David Bourget (Western Ontario)
David Chalmers (ANU, NYU)
Rafael De Clercq
Ezio Di Nucci
Jonathan Jenkins Ichikawa
Jack Alan Reynolds
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Brian Leiter (ed.)
Cambridge University Press (2000)
The seven original essays included in this volume, written by some of the world's most distinguished moral and legal philosophers, offer a sophisticated perspective on issues about the objectivity of legal interpretation and judicial decision-making. They examine objectivity from both metaphysical and epistemological perspectives and develop a variety of approaches, constructive and critical, to the fundamental problems of objectivity in morality. One of the key issues explored is that of the alleged 'domain-specificity' of conceptions of objectivity, i.e. whether there is a conception of objectivity appropriate for ethics that is different in kind from the conception of objectivity appropriate for other areas of study. This is the first volume to consider the intersection between objectivity in ethics and objectivity in law. It presents a state-of-the-art survey of live issues in metaethics, and examines their relevance to theorizing about law and adjudication
|Keywords||Law and ethics Law Philosophy|
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|Buy the book||$31.19 used (78% off) $57.95 new (59% off) $84.99 direct from Amazon Amazon page|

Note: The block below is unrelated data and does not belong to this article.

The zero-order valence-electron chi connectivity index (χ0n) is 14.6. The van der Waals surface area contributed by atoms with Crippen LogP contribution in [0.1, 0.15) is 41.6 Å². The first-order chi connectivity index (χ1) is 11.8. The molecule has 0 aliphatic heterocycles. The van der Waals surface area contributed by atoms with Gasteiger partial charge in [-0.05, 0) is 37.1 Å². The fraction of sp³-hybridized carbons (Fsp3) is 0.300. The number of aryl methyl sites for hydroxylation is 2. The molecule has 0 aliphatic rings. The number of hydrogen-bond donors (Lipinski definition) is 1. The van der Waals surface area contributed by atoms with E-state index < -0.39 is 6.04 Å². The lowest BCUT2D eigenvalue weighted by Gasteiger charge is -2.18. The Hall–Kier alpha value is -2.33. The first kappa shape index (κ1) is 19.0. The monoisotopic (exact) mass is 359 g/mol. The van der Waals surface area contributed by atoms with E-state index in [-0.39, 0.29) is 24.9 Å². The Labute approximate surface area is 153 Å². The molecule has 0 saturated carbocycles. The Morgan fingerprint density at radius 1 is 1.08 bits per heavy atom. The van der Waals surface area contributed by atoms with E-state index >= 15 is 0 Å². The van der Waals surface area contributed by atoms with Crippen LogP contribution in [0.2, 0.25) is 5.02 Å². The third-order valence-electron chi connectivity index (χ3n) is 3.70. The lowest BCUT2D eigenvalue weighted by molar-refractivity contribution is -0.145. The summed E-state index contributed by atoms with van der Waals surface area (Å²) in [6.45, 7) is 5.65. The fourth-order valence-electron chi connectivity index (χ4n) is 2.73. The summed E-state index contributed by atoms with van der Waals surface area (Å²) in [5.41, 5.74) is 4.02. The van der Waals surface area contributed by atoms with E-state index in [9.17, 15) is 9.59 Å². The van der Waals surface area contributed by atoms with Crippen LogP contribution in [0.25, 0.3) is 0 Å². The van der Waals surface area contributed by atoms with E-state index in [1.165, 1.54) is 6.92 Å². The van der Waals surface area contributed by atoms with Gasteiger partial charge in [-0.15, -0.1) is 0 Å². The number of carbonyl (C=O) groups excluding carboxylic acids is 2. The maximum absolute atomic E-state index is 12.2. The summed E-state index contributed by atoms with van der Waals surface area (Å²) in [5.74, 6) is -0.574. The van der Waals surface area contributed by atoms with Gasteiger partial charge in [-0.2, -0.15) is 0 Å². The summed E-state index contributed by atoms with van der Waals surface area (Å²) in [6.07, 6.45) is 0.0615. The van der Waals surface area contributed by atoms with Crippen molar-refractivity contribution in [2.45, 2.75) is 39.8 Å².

|Call number||K247.6.O25 2001|
|ISBN(s)||052104149X 9780521554305 0521554306 9780521041492|
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Robert L. Arrington & Realism Rationalism, Adams, David M." Objectivity, Moral Truth, and Constitutional Doctrine: A Comment on R. George Wright's' Is Natural Law Theory of Any Use in Constitutional Interpretation?'" Southern California Interdisciplinary Law Journal 4 (1995): 489-500. Alexander, Larry, and Ken Kress." Against Legal Principles," in A. Marmor (Ed.), Law and Interpretation: Essays in Legal Philosophy. Oxford: Clarendon Press, 1995. [REVIEW]
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Brian Bix (2003). Can Theories of Meaning and Reference Solve the Problem of Legal Determinacy? Ratio Juris 16 (3):281-295.
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